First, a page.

For me, self-portraiture began as a way to develop my own portrait photography skills, without the need for a model. As you probably know, learning the principles of photography, and the strategies for creating and controlling light, is a time-consuming process. It involves a great deal of trial and error, and asking a model to pose patiently while you make mistake after mistake isn’t always ideal. But you, yourself, are an infinitely more willing subject. Hours pass, memory cards fill with lackluster images, yet you don’t complain. Alone, you’re able to relax and focus on the task at hand: learning to become a better photographer.
Experimenting with artificial light (orange-gelled strobe imitating fire)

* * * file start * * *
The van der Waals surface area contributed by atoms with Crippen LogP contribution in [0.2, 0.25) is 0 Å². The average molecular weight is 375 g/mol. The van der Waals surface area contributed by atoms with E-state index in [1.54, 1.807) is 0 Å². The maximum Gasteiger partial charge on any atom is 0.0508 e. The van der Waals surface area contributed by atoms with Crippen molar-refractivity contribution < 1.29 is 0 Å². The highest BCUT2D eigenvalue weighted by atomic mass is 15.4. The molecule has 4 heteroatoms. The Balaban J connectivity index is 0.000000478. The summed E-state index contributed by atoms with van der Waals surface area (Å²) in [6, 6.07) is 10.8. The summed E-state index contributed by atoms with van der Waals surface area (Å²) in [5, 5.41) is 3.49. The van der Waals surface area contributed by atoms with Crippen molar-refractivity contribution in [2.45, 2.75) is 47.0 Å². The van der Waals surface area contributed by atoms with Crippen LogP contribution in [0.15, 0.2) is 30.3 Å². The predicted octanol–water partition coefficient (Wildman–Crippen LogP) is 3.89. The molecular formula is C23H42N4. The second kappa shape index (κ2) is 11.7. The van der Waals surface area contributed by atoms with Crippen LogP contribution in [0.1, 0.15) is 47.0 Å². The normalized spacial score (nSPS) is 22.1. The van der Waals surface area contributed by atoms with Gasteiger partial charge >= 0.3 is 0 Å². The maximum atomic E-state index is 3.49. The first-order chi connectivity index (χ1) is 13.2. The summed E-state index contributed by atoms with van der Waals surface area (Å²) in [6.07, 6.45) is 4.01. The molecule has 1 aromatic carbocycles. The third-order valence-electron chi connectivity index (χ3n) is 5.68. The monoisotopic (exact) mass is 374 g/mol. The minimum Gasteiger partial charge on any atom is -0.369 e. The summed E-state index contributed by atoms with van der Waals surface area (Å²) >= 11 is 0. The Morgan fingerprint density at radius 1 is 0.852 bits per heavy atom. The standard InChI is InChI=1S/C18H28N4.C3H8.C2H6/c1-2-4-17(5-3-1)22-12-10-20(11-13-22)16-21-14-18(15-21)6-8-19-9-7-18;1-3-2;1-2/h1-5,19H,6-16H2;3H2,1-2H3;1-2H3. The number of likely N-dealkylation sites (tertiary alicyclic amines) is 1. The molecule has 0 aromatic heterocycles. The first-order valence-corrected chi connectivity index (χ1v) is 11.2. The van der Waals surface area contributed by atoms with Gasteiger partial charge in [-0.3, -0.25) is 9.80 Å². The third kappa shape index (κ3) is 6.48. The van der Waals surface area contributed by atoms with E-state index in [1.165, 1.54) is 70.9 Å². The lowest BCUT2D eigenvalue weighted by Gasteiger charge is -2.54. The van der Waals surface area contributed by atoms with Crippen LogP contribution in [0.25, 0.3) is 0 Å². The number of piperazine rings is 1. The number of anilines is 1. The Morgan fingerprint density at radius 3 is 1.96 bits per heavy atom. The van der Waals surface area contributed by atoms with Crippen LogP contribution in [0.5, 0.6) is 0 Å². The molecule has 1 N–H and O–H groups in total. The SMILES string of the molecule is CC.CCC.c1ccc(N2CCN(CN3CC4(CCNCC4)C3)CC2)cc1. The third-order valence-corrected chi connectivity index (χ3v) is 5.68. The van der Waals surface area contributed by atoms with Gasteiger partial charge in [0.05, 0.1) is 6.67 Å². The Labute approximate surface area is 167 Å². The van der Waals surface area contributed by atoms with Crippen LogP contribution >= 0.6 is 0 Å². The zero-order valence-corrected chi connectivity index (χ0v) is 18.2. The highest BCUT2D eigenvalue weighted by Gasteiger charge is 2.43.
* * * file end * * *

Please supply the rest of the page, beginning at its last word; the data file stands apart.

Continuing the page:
Use self-portraiture as a creative outlet
When enough solitary time passes, you’ll find that you begin to produce decent results. Soon, what began as a learning device morphs into a creative outlet. Self-portraiture is no longer an exercise to be performed in preparation for real photography; self-portraiture has become the real photography. Unlike selfies, your self-portraits are well conceived. The location, framing, lighting, depth of field and posing associated with the images are carefully planned. You work both sides of the camera with increasing efficiency, and the quality of your photography reflects the education received.
Self-portraiture offered a unique photo opportunity during this extended flight delay in Shanghai